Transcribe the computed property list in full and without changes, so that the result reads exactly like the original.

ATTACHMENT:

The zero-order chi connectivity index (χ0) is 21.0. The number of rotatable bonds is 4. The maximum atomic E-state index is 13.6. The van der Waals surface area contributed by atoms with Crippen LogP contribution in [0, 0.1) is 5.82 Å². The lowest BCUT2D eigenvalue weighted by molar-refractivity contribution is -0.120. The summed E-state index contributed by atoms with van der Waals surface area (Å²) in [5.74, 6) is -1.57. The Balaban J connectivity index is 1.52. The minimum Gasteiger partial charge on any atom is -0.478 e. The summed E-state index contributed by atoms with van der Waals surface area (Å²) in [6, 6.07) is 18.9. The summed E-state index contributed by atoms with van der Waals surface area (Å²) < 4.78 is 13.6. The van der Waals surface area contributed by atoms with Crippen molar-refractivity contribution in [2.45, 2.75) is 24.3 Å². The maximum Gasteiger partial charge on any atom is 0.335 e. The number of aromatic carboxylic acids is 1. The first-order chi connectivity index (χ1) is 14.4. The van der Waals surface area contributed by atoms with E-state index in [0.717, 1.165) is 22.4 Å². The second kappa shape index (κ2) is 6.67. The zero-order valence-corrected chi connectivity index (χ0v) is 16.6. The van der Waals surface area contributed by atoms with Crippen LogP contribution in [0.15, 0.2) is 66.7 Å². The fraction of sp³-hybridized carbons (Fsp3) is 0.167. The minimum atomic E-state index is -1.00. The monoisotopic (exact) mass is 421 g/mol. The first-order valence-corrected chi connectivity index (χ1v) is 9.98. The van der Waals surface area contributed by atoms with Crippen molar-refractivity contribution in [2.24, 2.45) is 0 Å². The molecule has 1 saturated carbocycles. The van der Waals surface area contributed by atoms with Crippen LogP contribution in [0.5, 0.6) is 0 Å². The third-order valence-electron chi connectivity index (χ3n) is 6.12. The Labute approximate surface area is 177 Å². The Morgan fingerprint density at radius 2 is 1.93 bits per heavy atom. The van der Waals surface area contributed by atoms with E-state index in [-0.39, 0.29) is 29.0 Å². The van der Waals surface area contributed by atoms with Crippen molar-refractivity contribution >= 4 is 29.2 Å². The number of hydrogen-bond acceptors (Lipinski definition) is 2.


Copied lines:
The zero-order chi connectivity index (χ0) is 21.0. The number of rotatable bonds is 4. The maximum atomic E-state index is 13.6. The van der Waals surface area contributed by atoms with Crippen LogP contribution in [0, 0.1) is 5.82 Å². The lowest BCUT2D eigenvalue weighted by molar-refractivity contribution is -0.120. The summed E-state index contributed by atoms with van der Waals surface area (Å²) in [5.74, 6) is -1.57. The Balaban J connectivity index is 1.52. The minimum Gasteiger partial charge on any atom is -0.478 e. The summed E-state index contributed by atoms with van der Waals surface area (Å²) in [6, 6.07) is 18.9. The summed E-state index contributed by atoms with van der Waals surface area (Å²) < 4.78 is 13.6. The van der Waals surface area contributed by atoms with Crippen molar-refractivity contribution in [2.45, 2.75) is 24.3 Å². The maximum Gasteiger partial charge on any atom is 0.335 e. The number of aromatic carboxylic acids is 1. The first-order chi connectivity index (χ1) is 14.4. The van der Waals surface area contributed by atoms with E-state index in [0.717, 1.165) is 22.4 Å². The second kappa shape index (κ2) is 6.67. The zero-order valence-corrected chi connectivity index (χ0v) is 16.6. The van der Waals surface area contributed by atoms with Crippen LogP contribution in [0.15, 0.2) is 66.7 Å². The fraction of sp³-hybridized carbons (Fsp3) is 0.167. The minimum atomic E-state index is -1.00. The monoisotopic (exact) mass is 421 g/mol. The first-order valence-corrected chi connectivity index (χ1v) is 9.98. The van der Waals surface area contributed by atoms with Crippen molar-refractivity contribution in [2.24, 2.45) is 0 Å². The molecule has 1 saturated carbocycles. The van der Waals surface area contributed by atoms with Crippen LogP contribution in [0.5, 0.6) is 0 Å². The third-order valence-electron chi connectivity index (χ3n) is 6.12. The Labute approximate surface area is 177 Å². The Morgan fingerprint density at radius 2 is 1.93 bits per heavy atom. The van der Waals surface area contributed by atoms with E-state index in [-0.39, 0.29) is 29.0 Å². The van der Waals surface area contributed by atoms with Crippen molar-refractivity contribution >= 4 is 29.2 Å². The number of hydrogen-bond acceptors (Lipinski definition) is 2.